Tuesday, September 12, 2006

The Two Friends I Lost

It seemed cheap to post a tribute to the buildings on September 11, when we were celebrating the lives of the heroes and victims of the attacks. I do want to talk about the two entities closest to me that I lost: the towers themselves. In the spirit of commemorating the lives of the victims, I will not discuss my experiences with either attack (you can read my 9/11 story elsewhere. I was on Wall Street in 1993.) but my joy at the buildings themselves.

Unless you had seen them in person, it's really hard to describe the dizzying heights. No other building in the world combined the height with a profile that had no setbacks: a sheer wall, more than a thousand feet high. It's not hard to imagine why George Willig felt the need to scale a tower. They were, in the world's of Edmund Hillary, there.

I grew up with those Towers. As I grew, they grew, taller and stronger. No longer was the Empire State Building to be the tallest tower in the world, indeed, even the Trade Center towers would soon lose that distinction. But for that brief moment, those two towers, as ugly as they were, gleamed with extra pride at the distinction.

January 2, in the early 80s, a young lady boarded the number 6 train at 59th Street, along with her mother, two brothers, and father. She wore white, a wedding gown that her mother wore nearly forty years earlier. Despite the odd glances, she was unabashed that she was riding a subway train to her wedding.

My sister was wed at City Hall (to be precise, the Municipal Building). The reception was at Windows On The World. We walked over after the ceremony, just before noon. It was raw and cold and the wind whipped off the World Trade Center plaza as it always seemed to do, even in the stillest, muggiest summer afternoon. We rode the elevators up, and were escorted to a private reception room as if we were royalty.

I think that was the moment that I truly fell in love with the buildings.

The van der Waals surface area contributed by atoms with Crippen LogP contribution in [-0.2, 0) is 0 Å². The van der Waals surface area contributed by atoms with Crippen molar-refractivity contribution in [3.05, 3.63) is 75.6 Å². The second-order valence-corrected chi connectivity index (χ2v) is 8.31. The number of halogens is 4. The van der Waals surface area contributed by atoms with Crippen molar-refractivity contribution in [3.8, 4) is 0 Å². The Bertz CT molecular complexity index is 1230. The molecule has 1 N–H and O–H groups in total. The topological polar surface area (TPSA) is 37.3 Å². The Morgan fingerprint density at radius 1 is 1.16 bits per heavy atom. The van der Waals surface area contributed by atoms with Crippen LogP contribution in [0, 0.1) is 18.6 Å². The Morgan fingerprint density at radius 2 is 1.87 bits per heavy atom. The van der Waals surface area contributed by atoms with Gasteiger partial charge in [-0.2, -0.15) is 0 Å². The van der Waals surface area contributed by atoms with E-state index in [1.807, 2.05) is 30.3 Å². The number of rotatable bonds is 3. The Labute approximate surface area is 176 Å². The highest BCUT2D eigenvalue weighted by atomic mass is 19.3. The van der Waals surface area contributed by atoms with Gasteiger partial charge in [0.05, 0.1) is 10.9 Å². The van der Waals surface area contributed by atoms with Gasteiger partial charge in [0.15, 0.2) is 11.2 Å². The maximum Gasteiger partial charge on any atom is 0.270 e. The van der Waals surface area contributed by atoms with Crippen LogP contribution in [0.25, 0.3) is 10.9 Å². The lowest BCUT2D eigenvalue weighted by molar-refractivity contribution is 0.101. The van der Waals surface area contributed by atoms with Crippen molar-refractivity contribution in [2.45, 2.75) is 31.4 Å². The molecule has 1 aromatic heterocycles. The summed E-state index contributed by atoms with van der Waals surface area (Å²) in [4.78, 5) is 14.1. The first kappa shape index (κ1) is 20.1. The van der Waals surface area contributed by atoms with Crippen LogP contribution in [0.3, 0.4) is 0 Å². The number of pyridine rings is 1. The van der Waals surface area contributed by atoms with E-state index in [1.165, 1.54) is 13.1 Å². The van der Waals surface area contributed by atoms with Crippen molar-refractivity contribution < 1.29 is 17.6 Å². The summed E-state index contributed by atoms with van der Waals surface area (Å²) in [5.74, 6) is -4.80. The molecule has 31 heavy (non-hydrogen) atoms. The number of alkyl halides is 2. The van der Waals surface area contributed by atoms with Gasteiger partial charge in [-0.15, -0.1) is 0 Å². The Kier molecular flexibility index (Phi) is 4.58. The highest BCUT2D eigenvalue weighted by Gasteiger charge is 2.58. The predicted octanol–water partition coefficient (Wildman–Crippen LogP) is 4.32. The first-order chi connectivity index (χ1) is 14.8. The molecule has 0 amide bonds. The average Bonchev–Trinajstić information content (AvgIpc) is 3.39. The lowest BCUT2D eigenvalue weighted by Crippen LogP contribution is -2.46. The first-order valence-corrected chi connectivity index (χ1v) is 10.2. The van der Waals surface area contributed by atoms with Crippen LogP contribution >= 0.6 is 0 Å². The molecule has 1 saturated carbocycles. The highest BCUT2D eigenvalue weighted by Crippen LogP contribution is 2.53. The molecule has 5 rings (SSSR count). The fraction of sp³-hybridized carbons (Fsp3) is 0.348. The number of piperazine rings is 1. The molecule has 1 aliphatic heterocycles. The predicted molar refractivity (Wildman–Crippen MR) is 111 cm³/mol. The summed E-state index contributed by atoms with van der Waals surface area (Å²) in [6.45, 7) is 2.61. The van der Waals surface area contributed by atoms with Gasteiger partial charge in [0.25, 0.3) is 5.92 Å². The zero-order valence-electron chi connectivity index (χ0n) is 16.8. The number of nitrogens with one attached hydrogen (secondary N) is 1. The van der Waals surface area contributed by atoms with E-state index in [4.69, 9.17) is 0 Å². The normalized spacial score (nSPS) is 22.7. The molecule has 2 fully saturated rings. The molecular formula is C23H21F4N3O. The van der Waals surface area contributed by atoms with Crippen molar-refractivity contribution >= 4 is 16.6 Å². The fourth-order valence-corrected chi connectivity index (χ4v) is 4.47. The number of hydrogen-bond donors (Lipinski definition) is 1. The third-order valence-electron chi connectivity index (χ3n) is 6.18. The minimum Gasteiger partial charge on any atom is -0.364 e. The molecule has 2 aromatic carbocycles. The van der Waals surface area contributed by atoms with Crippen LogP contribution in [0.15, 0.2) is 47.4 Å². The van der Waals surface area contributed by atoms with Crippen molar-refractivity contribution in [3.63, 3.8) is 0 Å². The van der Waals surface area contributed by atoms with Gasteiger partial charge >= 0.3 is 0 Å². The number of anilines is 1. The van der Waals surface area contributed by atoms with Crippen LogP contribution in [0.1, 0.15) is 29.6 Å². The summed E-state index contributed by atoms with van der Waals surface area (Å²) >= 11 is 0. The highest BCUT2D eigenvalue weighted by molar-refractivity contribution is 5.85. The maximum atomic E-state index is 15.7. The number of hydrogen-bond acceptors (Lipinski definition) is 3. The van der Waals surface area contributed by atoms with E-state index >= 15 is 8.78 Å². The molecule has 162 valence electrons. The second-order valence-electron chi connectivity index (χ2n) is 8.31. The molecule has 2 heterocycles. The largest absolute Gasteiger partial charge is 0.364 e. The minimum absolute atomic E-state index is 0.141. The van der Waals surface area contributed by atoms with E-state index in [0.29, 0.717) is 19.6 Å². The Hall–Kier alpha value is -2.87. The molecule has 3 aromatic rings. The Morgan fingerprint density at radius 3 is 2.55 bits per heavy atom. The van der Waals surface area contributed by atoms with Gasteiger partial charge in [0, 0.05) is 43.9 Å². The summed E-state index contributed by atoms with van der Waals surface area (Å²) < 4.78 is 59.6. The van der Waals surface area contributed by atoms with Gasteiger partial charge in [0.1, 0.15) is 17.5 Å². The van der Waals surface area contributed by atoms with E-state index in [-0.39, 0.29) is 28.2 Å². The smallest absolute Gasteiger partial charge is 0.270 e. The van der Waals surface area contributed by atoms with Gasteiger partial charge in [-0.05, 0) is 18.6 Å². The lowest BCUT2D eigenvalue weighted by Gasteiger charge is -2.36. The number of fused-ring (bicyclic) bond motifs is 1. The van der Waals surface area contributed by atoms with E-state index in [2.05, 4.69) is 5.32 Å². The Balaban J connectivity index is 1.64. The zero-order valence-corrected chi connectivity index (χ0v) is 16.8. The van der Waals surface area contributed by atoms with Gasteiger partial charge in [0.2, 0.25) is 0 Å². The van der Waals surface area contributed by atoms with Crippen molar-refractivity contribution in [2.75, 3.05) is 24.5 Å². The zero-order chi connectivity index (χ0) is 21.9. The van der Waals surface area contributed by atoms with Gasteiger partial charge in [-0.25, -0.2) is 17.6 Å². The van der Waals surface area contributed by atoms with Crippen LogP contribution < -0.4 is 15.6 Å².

I would visit often, even just riding the subway to the shopping plaza underneath, and spend time wandering the lobby, the tall sky lobby, three stories high, beckoning and welcoming visitors about to ride an elevator faster and higher than they ever had before.

On a clear day, you could see all the way up the Hudson River to Bear Mountain, in Harriman (and vice versa, as I discovered). In a high wind, the floor swayed under you that you thought you were on a ferry or a plane.

The observation deck was wide and easily navigated even when crowded, unlike the Empire State Building which sacrificed space for commercial revenue. Along the windows were small wells that you could, if you snuck in and out quickly, stand in and pretend that you were standing outside the building.

Once you rode a short escalator, weather permitting, you could stand on the actual roof of the building, and gaze 360 degrees over a landscape that included planes taking off below you, as well as cargo ships entering the harbor past Lady Liberty. I imagine a medieval king would understand the impressiveness of surveying these lands from on high. It made one feel enlarged, emboldened. I don't think it was a coincidence that so many marriage proposals were made up there.

In the other tower was Windows On The World, a lovely restaurant in a quasi-Art Deco style that at night felt for all the world like you could touch the sky with your shrimp fork, and pluck a star to season your appetizer.

I dined here often. Sometimes as a lark, as young men and women filled with poetic notions are wont to do, my friends and I would dress up in our tuxedos and gowns and have a seven course dinner in the wine cellar, the Cellar In The Sky. The meal always ended up with a glass of champagne and a toast to the heavens for our happiness and long life.

Once in a while, we'd even coax a couple of our parents into coming along, on some pretext or other, only to celebrate an anniversary or birthday.

I would give much to have one last toast, roaring to the heavens about the immortality we believed these buildings conferred.

Goodbye, my old friends. A sweet rest awaits you in my memory.